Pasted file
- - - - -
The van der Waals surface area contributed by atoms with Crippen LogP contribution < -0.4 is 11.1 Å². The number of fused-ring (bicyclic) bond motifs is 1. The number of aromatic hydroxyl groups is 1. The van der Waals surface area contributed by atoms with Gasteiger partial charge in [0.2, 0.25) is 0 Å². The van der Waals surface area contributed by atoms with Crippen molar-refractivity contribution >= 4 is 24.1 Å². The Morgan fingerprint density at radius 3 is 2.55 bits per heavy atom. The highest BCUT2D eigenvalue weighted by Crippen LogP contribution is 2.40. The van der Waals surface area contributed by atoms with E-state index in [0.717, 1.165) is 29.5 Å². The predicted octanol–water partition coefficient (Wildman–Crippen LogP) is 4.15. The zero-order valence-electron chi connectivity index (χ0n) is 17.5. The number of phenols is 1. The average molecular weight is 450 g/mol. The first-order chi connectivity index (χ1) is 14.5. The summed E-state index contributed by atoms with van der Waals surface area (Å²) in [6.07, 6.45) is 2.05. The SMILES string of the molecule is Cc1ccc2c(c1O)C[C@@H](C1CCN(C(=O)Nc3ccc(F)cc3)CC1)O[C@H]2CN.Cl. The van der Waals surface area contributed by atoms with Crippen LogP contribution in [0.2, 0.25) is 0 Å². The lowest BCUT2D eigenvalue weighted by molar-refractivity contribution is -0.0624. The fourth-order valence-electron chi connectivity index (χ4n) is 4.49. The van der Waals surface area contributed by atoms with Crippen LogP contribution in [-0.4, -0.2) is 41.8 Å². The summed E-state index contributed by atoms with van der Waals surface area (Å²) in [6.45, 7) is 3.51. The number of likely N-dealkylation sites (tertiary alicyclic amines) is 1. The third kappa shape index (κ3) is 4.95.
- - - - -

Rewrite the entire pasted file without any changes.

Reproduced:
The van der Waals surface area contributed by atoms with Crippen LogP contribution < -0.4 is 11.1 Å². The number of fused-ring (bicyclic) bond motifs is 1. The number of aromatic hydroxyl groups is 1. The van der Waals surface area contributed by atoms with Gasteiger partial charge in [0.2, 0.25) is 0 Å². The van der Waals surface area contributed by atoms with Crippen molar-refractivity contribution >= 4 is 24.1 Å². The Morgan fingerprint density at radius 3 is 2.55 bits per heavy atom. The highest BCUT2D eigenvalue weighted by Crippen LogP contribution is 2.40. The van der Waals surface area contributed by atoms with E-state index in [0.717, 1.165) is 29.5 Å². The predicted octanol–water partition coefficient (Wildman–Crippen LogP) is 4.15. The zero-order valence-electron chi connectivity index (χ0n) is 17.5. The number of phenols is 1. The average molecular weight is 450 g/mol. The first-order chi connectivity index (χ1) is 14.5. The summed E-state index contributed by atoms with van der Waals surface area (Å²) in [6.07, 6.45) is 2.05. The SMILES string of the molecule is Cc1ccc2c(c1O)C[C@@H](C1CCN(C(=O)Nc3ccc(F)cc3)CC1)O[C@H]2CN.Cl. The van der Waals surface area contributed by atoms with Crippen LogP contribution in [0.2, 0.25) is 0 Å². The lowest BCUT2D eigenvalue weighted by molar-refractivity contribution is -0.0624. The fourth-order valence-electron chi connectivity index (χ4n) is 4.49. The van der Waals surface area contributed by atoms with Crippen LogP contribution in [-0.4, -0.2) is 41.8 Å². The summed E-state index contributed by atoms with van der Waals surface area (Å²) in [6.45, 7) is 3.51. The number of likely N-dealkylation sites (tertiary alicyclic amines) is 1. The third kappa shape index (κ3) is 4.95.